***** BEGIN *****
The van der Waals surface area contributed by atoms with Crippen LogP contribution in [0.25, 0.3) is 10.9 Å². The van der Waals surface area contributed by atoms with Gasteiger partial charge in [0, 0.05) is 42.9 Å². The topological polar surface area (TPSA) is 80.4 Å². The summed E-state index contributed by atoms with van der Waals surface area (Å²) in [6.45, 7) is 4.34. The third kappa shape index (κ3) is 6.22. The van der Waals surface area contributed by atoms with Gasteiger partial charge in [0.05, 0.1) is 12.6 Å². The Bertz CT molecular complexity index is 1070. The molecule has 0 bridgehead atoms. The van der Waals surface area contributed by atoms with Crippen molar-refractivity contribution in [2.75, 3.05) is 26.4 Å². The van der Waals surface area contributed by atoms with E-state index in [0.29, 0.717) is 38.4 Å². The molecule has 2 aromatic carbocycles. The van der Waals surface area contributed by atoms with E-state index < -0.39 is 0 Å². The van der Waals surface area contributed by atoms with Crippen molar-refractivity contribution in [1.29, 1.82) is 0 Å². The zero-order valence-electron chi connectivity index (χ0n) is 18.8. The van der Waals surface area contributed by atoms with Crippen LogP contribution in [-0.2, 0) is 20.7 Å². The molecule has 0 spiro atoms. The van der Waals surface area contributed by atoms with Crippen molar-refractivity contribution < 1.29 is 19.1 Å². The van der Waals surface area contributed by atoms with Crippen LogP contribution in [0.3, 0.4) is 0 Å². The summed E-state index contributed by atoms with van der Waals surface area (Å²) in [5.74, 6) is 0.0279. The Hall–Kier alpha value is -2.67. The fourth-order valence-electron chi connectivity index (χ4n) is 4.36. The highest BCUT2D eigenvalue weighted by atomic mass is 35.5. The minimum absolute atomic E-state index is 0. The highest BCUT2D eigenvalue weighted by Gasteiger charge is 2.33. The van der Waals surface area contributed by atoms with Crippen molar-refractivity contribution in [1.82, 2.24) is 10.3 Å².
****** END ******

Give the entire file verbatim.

The van der Waals surface area contributed by atoms with Crippen LogP contribution in [0.25, 0.3) is 10.9 Å². The van der Waals surface area contributed by atoms with Gasteiger partial charge in [0, 0.05) is 42.9 Å². The topological polar surface area (TPSA) is 80.4 Å². The summed E-state index contributed by atoms with van der Waals surface area (Å²) in [6.45, 7) is 4.34. The third kappa shape index (κ3) is 6.22. The van der Waals surface area contributed by atoms with Gasteiger partial charge in [0.05, 0.1) is 12.6 Å². The Bertz CT molecular complexity index is 1070. The molecule has 0 bridgehead atoms. The van der Waals surface area contributed by atoms with Crippen molar-refractivity contribution in [2.75, 3.05) is 26.4 Å². The van der Waals surface area contributed by atoms with E-state index in [0.29, 0.717) is 38.4 Å². The molecule has 2 aromatic carbocycles. The van der Waals surface area contributed by atoms with E-state index < -0.39 is 0 Å². The van der Waals surface area contributed by atoms with Crippen molar-refractivity contribution in [1.29, 1.82) is 0 Å². The zero-order valence-electron chi connectivity index (χ0n) is 18.8. The van der Waals surface area contributed by atoms with Crippen LogP contribution in [-0.2, 0) is 20.7 Å². The molecule has 0 spiro atoms. The van der Waals surface area contributed by atoms with Crippen molar-refractivity contribution < 1.29 is 19.1 Å². The van der Waals surface area contributed by atoms with Crippen LogP contribution in [0.3, 0.4) is 0 Å². The summed E-state index contributed by atoms with van der Waals surface area (Å²) in [5.74, 6) is 0.0279. The Hall–Kier alpha value is -2.67. The fourth-order valence-electron chi connectivity index (χ4n) is 4.36. The highest BCUT2D eigenvalue weighted by atomic mass is 35.5. The minimum absolute atomic E-state index is 0. The highest BCUT2D eigenvalue weighted by Gasteiger charge is 2.33. The van der Waals surface area contributed by atoms with Crippen molar-refractivity contribution in [1.82, 2.24) is 10.3 Å².